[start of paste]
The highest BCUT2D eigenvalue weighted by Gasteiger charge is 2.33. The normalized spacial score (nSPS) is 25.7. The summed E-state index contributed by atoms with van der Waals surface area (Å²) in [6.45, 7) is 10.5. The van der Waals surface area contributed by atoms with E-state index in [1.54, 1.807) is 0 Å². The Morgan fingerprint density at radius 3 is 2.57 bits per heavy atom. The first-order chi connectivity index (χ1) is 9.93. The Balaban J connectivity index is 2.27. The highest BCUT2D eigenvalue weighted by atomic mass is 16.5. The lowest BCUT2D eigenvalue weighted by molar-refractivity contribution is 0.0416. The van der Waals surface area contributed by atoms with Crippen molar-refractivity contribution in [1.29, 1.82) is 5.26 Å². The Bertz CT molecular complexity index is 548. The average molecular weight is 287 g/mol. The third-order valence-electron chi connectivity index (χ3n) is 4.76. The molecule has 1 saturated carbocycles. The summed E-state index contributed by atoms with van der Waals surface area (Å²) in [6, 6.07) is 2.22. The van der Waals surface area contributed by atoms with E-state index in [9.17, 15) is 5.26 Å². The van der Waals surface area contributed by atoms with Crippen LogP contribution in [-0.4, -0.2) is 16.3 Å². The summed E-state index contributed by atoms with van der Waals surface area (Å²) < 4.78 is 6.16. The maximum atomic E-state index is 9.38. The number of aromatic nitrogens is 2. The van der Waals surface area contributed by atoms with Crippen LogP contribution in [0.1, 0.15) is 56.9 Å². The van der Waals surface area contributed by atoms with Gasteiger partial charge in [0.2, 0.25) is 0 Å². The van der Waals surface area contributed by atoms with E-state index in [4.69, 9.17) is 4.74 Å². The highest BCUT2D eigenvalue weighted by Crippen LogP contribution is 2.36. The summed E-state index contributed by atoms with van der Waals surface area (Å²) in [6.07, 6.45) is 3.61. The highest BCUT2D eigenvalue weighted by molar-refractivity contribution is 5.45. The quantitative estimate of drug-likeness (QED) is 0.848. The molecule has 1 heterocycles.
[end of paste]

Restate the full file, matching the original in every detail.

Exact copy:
The highest BCUT2D eigenvalue weighted by Gasteiger charge is 2.33. The normalized spacial score (nSPS) is 25.7. The summed E-state index contributed by atoms with van der Waals surface area (Å²) in [6.45, 7) is 10.5. The van der Waals surface area contributed by atoms with E-state index in [1.54, 1.807) is 0 Å². The Morgan fingerprint density at radius 3 is 2.57 bits per heavy atom. The first-order chi connectivity index (χ1) is 9.93. The Balaban J connectivity index is 2.27. The highest BCUT2D eigenvalue weighted by atomic mass is 16.5. The lowest BCUT2D eigenvalue weighted by molar-refractivity contribution is 0.0416. The van der Waals surface area contributed by atoms with Crippen molar-refractivity contribution in [1.29, 1.82) is 5.26 Å². The Bertz CT molecular complexity index is 548. The average molecular weight is 287 g/mol. The third-order valence-electron chi connectivity index (χ3n) is 4.76. The molecule has 1 saturated carbocycles. The summed E-state index contributed by atoms with van der Waals surface area (Å²) in [6, 6.07) is 2.22. The van der Waals surface area contributed by atoms with E-state index in [9.17, 15) is 5.26 Å². The van der Waals surface area contributed by atoms with Crippen LogP contribution in [-0.4, -0.2) is 16.3 Å². The summed E-state index contributed by atoms with van der Waals surface area (Å²) < 4.78 is 6.16. The maximum atomic E-state index is 9.38. The number of aromatic nitrogens is 2. The van der Waals surface area contributed by atoms with Crippen LogP contribution in [0.1, 0.15) is 56.9 Å². The van der Waals surface area contributed by atoms with Gasteiger partial charge in [0.2, 0.25) is 0 Å². The van der Waals surface area contributed by atoms with E-state index in [4.69, 9.17) is 4.74 Å². The highest BCUT2D eigenvalue weighted by Crippen LogP contribution is 2.36. The summed E-state index contributed by atoms with van der Waals surface area (Å²) in [6.07, 6.45) is 3.61. The highest BCUT2D eigenvalue weighted by molar-refractivity contribution is 5.45. The quantitative estimate of drug-likeness (QED) is 0.848. The molecule has 1 heterocycles.